This SAE Recommended Practice describes a laboratory test procedure for measuring the acoustical performance of a system consisting of a body cavity filler material formed into a rectangular cross-section channel. Materials for this test may include both heat reactive and chemically reactive products, with or without a shelf to simulate a baffle in an application, or a combination of body cavity filler and aluminum foil to enhance the performance. These materials are commonly installed in transportation systems such as ground vehicles, and thus reduce the noise propagation through the rails, rockers, and pillar/posts. This document is intended to rank order the acoustical performance of materials for application on channels using general automotive steel, such that the effects of sealing of pinch welds in addition to the material could be easily evaluated.
CURRENT
2017-08-11
Standard
J2846_201708
This SAE Recommended Practice describes a laboratory test procedure for measuring the acoustical performance of a system consisting of a body cavity filler material formed into a rectangular cross-section channel. Materials for this test may include both heat reactive and chemically reactive products, with or without a shelf to simulate a baffle in an application, or a combination of body cavity filler and aluminum foil to enhance the performance. These materials are commonly installed in transportation systems such as ground vehicles, and thus reduce the noise propagation through the rails, rockers, and pillar/posts. This document is intended to rank order the acoustical performance of materials for application on channels using general automotive steel, such that the effects of sealing of pinch welds in addition to the material could be easily evaluated.
CURRENT
2015-04-30
Standard
J2883_201504
This SAE Recommended Practice describes a laboratory test procedure for measuring the random incidence sound absorption performance of a material or a part in a small size reverberation room by measuring decay rates. The absorption performance may include sound absorption coefficient of the test sample and or the amount of energy absorbed by the test sample. Materials for absorption treatments may include homogeneous materials, nonhomogeneous materials, or a combination of homogeneous, nonhomogeneous, and/or inelastic impervious materials. These materials are commonly installed in the mobility products and in the transportation systems such as ground vehicles, marine products, aircraft, and commercial industry (in industrial and consumer products) to reduce reverberant sound build-up and thus reduce the noise level in the environment by minimizing reflections off of hard surfaces.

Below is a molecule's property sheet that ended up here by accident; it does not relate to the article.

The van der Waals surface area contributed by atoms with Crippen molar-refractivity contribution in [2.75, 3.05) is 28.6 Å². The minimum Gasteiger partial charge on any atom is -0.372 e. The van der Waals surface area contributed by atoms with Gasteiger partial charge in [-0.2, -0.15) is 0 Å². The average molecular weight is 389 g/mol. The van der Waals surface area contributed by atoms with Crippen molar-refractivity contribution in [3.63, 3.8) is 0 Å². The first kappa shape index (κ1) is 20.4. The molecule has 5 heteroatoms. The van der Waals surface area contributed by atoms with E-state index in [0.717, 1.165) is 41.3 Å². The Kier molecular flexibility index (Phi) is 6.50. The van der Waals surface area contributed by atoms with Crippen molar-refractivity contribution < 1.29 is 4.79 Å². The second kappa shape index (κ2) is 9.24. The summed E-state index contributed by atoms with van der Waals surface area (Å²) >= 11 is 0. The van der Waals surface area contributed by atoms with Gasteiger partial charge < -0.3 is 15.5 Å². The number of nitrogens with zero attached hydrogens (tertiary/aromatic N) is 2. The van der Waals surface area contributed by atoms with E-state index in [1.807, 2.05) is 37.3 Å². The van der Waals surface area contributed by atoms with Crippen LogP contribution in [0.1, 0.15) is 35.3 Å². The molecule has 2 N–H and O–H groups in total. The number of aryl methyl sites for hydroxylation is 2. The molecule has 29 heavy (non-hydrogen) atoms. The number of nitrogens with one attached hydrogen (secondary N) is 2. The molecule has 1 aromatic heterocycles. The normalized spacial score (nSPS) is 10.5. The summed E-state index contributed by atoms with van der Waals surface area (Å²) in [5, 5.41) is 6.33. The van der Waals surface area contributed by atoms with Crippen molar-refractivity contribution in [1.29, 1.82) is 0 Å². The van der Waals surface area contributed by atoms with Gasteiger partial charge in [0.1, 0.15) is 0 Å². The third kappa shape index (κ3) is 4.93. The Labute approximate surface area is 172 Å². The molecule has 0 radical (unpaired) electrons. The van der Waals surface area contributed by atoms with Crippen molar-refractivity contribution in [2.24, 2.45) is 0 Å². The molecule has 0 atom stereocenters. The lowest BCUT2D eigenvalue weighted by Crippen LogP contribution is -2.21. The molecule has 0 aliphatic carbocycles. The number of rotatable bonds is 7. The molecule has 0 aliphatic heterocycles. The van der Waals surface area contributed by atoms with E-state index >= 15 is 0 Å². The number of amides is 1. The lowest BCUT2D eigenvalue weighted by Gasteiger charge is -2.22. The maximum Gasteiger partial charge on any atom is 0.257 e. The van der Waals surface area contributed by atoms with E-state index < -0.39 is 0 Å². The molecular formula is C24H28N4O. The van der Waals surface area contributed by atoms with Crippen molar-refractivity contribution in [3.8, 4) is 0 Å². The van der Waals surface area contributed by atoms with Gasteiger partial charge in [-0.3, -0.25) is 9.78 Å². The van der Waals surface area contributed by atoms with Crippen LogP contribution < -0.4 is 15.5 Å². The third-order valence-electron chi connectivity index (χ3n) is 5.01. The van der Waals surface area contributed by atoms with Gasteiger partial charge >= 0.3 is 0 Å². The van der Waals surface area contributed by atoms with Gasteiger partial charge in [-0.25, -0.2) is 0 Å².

2016-10-13
WIP Standard
J3130
Develop a test methodology to measure the damping performance of a composite or other bar from the frequency response function obtained from the excitation force and the corresponding acceleration level, both measured at the same point.
HISTORICAL
2001-10-08
Standard
J1361_200110
This test method is applicable for rating various materials, such as automotive trim materials and insulation composites, for their ability to resist heat transfer, heat degradation, odor, smoking, and exothermic reaction. The purpose of this testing method is to obtain comparative data which can be used to evaluate heat resistance and thermal insulation properties of various materials or composites when subjected to time and temperature conditions which reflect "in-car" situations.
HISTORICAL
1987-04-01
Standard
J1361_198704
This test method is applicable for rating various materials, such as automotive trim materials and insulation composites, for their ability to resist heat transfer, heat degradation, odor, smoking, and exothermic reaction. The purpose of this testing method is to obtain comparative data which can be used to evaluate heat resistance and thermal insulation properties of various materials or composites when subjected to time and temperature conditions which reflect "in-car" situations.
HISTORICAL
1981-04-01
Standard
J1361_198104
This test method is applicable for rating various materials, such as automotive trim materials and insulation composites, for their ability to resist heat transfer, heat degradation, odor, smoking, and exothermic reaction. The purpose of this testing method is to obtain comparative data which can be used to evaluate heat resistance and thermal insulation properties of various materials or composites when subjected to time and temperature conditions which reflect "in-car" situations.
CURRENT
2013-11-20
Standard
J1361_201311
This test method is applicable for rating various materials, such as automotive trim materials and insulation composites, for their ability to resist heat transfer, heat degradation, odor, smoking, and exothermic reaction under prescribed temperature.
HISTORICAL
1994-08-01
Standard
J1361_199408
This test method is applicable for rating various materials, such as automotive trim materials and insulation composites, for their ability to resist heat transfer, heat degradation, odor, smoking, and exothermic reaction. The purpose of this testing method is to obtain comparative data which can be used to evaluate heat resistance and thermal insulation properties of various materials or composites when subjected to time and temperature conditions which reflect "in-car" situations.
Viewing 1 to 30 of 44